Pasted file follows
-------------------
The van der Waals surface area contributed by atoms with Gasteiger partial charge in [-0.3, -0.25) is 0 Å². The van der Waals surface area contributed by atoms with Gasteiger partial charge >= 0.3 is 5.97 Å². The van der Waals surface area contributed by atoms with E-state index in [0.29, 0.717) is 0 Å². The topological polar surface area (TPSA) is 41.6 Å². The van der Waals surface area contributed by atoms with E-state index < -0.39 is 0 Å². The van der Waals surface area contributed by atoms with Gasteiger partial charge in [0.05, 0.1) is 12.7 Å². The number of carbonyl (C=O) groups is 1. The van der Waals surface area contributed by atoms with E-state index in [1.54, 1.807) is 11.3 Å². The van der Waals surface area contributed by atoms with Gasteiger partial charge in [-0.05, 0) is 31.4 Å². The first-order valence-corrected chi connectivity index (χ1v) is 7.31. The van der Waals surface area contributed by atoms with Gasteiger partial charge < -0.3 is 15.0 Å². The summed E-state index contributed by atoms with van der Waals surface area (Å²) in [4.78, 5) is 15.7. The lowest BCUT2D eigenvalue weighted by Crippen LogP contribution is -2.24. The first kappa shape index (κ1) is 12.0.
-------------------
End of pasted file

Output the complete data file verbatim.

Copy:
The van der Waals surface area contributed by atoms with Gasteiger partial charge in [-0.3, -0.25) is 0 Å². The van der Waals surface area contributed by atoms with Gasteiger partial charge >= 0.3 is 5.97 Å². The van der Waals surface area contributed by atoms with E-state index in [0.29, 0.717) is 0 Å². The topological polar surface area (TPSA) is 41.6 Å². The van der Waals surface area contributed by atoms with E-state index < -0.39 is 0 Å². The van der Waals surface area contributed by atoms with Gasteiger partial charge in [0.05, 0.1) is 12.7 Å². The number of carbonyl (C=O) groups is 1. The van der Waals surface area contributed by atoms with E-state index in [1.54, 1.807) is 11.3 Å². The van der Waals surface area contributed by atoms with Gasteiger partial charge in [-0.05, 0) is 31.4 Å². The first-order valence-corrected chi connectivity index (χ1v) is 7.31. The van der Waals surface area contributed by atoms with Gasteiger partial charge < -0.3 is 15.0 Å². The summed E-state index contributed by atoms with van der Waals surface area (Å²) in [4.78, 5) is 15.7. The lowest BCUT2D eigenvalue weighted by Crippen LogP contribution is -2.24. The first kappa shape index (κ1) is 12.0.